Cygale Pennant | Beware of phishing
“Do you have any Queens?”
“Do you have any Kings?”
Yes, this is a game we may have played. Each player fishing for cards, in pursuit of as many pair as possible and ultimately winning the game.
Today, scammers are on the prowl, going after our personal information, the ultimate prize being the access to our bank accounts and credit cards; or worse, identity theft – this is phishing.
As users of this digital space we have all seen it, perhaps unknown to many of us that a word exists in the English Lexicon for it.
I asked my colleague Lori-Ann Tugwell, crown counsel at the Office of the Director of Public Prosecutions, whether she has ever received a phishing email, her initial response was, “I do not know what phishing is”, but after giving it some thought, she quipped, “Is that when you receive an email from someone in the Middle East that they have land to sell, but in reality there is no land?” Indeed, that is one form, especially if you are requested to click a link and input personal information for further details.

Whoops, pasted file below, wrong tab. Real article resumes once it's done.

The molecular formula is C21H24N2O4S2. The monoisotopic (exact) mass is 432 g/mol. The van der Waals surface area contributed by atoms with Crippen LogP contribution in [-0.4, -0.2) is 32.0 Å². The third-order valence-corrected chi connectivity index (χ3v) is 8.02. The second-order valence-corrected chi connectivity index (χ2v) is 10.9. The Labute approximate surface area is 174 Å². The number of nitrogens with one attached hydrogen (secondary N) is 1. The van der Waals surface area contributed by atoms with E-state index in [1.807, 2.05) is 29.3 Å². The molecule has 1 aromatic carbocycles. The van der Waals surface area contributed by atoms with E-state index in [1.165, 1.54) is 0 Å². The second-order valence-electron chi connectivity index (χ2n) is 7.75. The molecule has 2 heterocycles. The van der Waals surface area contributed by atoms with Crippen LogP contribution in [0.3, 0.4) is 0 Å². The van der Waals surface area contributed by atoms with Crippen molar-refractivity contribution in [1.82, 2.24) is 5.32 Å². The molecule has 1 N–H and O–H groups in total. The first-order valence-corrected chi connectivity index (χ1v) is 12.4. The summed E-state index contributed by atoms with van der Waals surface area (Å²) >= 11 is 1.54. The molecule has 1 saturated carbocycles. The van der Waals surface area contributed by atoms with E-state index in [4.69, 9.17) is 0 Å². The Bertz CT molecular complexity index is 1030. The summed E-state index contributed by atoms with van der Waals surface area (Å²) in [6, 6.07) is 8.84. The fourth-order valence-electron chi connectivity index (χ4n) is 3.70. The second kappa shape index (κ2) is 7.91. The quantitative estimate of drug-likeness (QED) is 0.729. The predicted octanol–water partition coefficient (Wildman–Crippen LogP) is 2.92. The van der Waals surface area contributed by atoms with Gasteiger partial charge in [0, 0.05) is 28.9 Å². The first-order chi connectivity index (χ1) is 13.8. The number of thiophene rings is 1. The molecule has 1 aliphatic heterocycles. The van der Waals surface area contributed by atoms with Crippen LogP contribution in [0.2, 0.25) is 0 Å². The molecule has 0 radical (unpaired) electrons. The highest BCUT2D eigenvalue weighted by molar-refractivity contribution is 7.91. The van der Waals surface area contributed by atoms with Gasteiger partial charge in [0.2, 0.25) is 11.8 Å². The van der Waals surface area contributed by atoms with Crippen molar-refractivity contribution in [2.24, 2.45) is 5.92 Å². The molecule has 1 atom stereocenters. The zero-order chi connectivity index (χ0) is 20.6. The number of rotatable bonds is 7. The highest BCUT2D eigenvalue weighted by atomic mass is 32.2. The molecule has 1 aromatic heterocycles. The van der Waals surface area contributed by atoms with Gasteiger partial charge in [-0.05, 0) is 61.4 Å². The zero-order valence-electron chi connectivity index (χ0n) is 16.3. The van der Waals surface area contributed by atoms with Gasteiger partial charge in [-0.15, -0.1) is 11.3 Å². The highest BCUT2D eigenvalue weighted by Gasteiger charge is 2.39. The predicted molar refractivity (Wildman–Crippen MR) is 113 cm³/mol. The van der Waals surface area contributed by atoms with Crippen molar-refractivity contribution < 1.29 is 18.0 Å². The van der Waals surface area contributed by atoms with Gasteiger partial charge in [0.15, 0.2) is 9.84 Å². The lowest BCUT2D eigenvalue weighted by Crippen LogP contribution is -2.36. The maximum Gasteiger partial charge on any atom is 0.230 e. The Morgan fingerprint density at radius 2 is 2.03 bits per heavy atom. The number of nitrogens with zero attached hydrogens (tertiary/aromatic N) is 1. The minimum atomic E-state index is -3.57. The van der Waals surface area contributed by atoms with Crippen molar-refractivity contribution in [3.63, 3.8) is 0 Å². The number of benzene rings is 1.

Phishing scams come in many forms, some will ask you to click on a link to verify that an account belongs to you. When the link is clicked, you are taken to a website that asks for your personal financial information, ultimately opening the door to identity theft.
You might receive an email warning you that your email account is full, and you are in danger of losing your emails. Again, you are asked to click on a link that captures your personal information or install malicious software (malware) that steals data or destroys your computer.